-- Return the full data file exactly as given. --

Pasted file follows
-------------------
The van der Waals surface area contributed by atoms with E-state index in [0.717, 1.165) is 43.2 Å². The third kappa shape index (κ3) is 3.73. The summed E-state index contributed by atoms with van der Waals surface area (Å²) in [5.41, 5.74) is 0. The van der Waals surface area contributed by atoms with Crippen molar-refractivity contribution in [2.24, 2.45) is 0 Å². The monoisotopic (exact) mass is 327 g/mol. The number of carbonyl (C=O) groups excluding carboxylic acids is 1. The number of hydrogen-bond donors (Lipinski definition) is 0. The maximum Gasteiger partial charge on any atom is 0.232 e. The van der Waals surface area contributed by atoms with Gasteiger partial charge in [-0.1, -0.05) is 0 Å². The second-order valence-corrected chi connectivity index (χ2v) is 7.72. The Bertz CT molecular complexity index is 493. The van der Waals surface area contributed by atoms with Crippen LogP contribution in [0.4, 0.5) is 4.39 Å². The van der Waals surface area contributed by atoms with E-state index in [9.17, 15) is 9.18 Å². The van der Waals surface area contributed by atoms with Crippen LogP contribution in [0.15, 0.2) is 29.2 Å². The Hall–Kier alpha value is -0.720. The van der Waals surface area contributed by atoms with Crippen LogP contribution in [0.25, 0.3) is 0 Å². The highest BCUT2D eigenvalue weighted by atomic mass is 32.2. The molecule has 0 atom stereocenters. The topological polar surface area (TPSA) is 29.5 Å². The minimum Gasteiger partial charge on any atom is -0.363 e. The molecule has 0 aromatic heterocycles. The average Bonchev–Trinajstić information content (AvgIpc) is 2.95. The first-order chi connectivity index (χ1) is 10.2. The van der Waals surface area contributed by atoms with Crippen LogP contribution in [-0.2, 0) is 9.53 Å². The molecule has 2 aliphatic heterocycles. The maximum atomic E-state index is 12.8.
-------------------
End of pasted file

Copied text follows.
The van der Waals surface area contributed by atoms with E-state index in [0.717, 1.165) is 43.2 Å². The third kappa shape index (κ3) is 3.73. The summed E-state index contributed by atoms with van der Waals surface area (Å²) in [5.41, 5.74) is 0. The van der Waals surface area contributed by atoms with Crippen molar-refractivity contribution in [2.24, 2.45) is 0 Å². The monoisotopic (exact) mass is 327 g/mol. The number of carbonyl (C=O) groups excluding carboxylic acids is 1. The number of hydrogen-bond donors (Lipinski definition) is 0. The maximum Gasteiger partial charge on any atom is 0.232 e. The van der Waals surface area contributed by atoms with Gasteiger partial charge in [-0.1, -0.05) is 0 Å². The second-order valence-corrected chi connectivity index (χ2v) is 7.72. The Bertz CT molecular complexity index is 493. The van der Waals surface area contributed by atoms with Crippen LogP contribution in [0.4, 0.5) is 4.39 Å². The van der Waals surface area contributed by atoms with E-state index in [9.17, 15) is 9.18 Å². The van der Waals surface area contributed by atoms with Crippen LogP contribution in [0.15, 0.2) is 29.2 Å². The Hall–Kier alpha value is -0.720. The van der Waals surface area contributed by atoms with Crippen LogP contribution in [0.25, 0.3) is 0 Å². The highest BCUT2D eigenvalue weighted by atomic mass is 32.2. The molecule has 0 atom stereocenters. The topological polar surface area (TPSA) is 29.5 Å². The minimum Gasteiger partial charge on any atom is -0.363 e. The molecule has 0 aromatic heterocycles. The average Bonchev–Trinajstić information content (AvgIpc) is 2.95. The first-order chi connectivity index (χ1) is 10.2. The van der Waals surface area contributed by atoms with Crippen LogP contribution in [-0.2, 0) is 9.53 Å². The molecule has 2 aliphatic heterocycles. The maximum atomic E-state index is 12.8.